While I was waiting, I started chatting with the people around me. I was unnerved at what they had to share; a gentleman who is a senior manager at a bank told me that the last time he came, he had spent hours finishing all prerequisites, carefully collecting and organising all documents, and when he reached the last counter for the final stamp, he was asked for the original ID cards of his parents!
Another one told me that he was asked for his matriculation certificate. A third was asked for his latest electricity bill. They were told that their process could not begin without the aforementioned records.
I argued that the information counter had not mentioned any of these requirements. They smiled at my naiveté. Suddenly it struck me, after all this trouble I could still get rejected at the final counter for not having some random document.
As our queue moved forward at a sluggish pace, I did finally manage to get out of the scorching sun and under the shade. To my utter dismay, I felt a gush of hot air right above my head. I looked up to find two AC heaters droning on.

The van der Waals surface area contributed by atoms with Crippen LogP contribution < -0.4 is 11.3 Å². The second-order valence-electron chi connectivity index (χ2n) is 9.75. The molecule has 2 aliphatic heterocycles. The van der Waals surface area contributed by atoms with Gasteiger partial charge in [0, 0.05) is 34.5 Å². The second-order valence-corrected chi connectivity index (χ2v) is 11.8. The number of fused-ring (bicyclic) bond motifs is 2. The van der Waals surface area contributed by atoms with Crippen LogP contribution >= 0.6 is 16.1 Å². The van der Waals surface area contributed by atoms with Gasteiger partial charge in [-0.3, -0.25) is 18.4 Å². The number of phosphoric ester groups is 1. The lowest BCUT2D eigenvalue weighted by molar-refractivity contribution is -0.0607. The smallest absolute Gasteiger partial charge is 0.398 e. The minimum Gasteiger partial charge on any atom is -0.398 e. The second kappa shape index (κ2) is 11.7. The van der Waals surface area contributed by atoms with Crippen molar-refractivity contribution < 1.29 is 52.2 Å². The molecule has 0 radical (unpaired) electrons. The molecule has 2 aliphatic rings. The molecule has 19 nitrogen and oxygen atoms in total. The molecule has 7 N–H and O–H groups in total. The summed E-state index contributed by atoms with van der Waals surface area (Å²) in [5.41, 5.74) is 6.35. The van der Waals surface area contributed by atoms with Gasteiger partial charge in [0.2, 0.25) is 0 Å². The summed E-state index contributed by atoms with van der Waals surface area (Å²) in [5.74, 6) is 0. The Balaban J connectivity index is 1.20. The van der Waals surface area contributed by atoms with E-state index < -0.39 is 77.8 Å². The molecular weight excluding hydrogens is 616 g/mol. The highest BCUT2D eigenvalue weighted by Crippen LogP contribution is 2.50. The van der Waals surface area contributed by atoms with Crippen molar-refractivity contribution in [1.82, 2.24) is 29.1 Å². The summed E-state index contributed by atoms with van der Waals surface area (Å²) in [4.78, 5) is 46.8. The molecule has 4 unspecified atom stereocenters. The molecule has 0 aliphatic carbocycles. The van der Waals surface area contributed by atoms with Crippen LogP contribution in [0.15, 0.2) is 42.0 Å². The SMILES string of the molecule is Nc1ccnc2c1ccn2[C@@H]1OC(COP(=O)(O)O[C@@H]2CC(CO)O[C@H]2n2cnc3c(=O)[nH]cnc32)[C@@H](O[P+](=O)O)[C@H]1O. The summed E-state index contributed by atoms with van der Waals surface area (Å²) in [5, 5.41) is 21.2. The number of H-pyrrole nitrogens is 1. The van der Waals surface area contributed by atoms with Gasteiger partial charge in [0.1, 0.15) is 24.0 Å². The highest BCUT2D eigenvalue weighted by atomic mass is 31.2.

On moving forward, I saw a guard standing near the counter religiously trying to keep the queue in proper order. He was not letting anyone outside of the line go in directly. I salute the guard for that. Many people came with big references but he wouldn't budge.
Finally and at last, I was inside the office. I realised that there were just two counters; one for men and one for women. However, on close scrutiny I saw that there was another counter to get tokens. I had been standing in this line for almost an hour and was still waiting for my turn, but I saw some people coming in with agents from the exit door, going directly for their tokens without having to wait in line.
We were furious at this point. This continuous intrusion was delaying our turn. Someone behind me started shouting. We all joined in and soon the Assistant Director sahab came and calmed us down. He ‘scolded’ the token guys for the lapse.
After 2 hours of waiting, I got my token, pictures and thumb impressions done, and then came the time for data entry. The space between the token counter and data entry counter was so cramped, one could only stand sideways. Men, women, the elderly and children, all stood in a state of asphyxiation because the air conditioners were barely working.
All of this had started to feel like a very tedious and unpleasant experience. Some tried to ignore the surroundings by blankly staring at a cricket match on a tiny TV screen in a corner.
The two most frightening words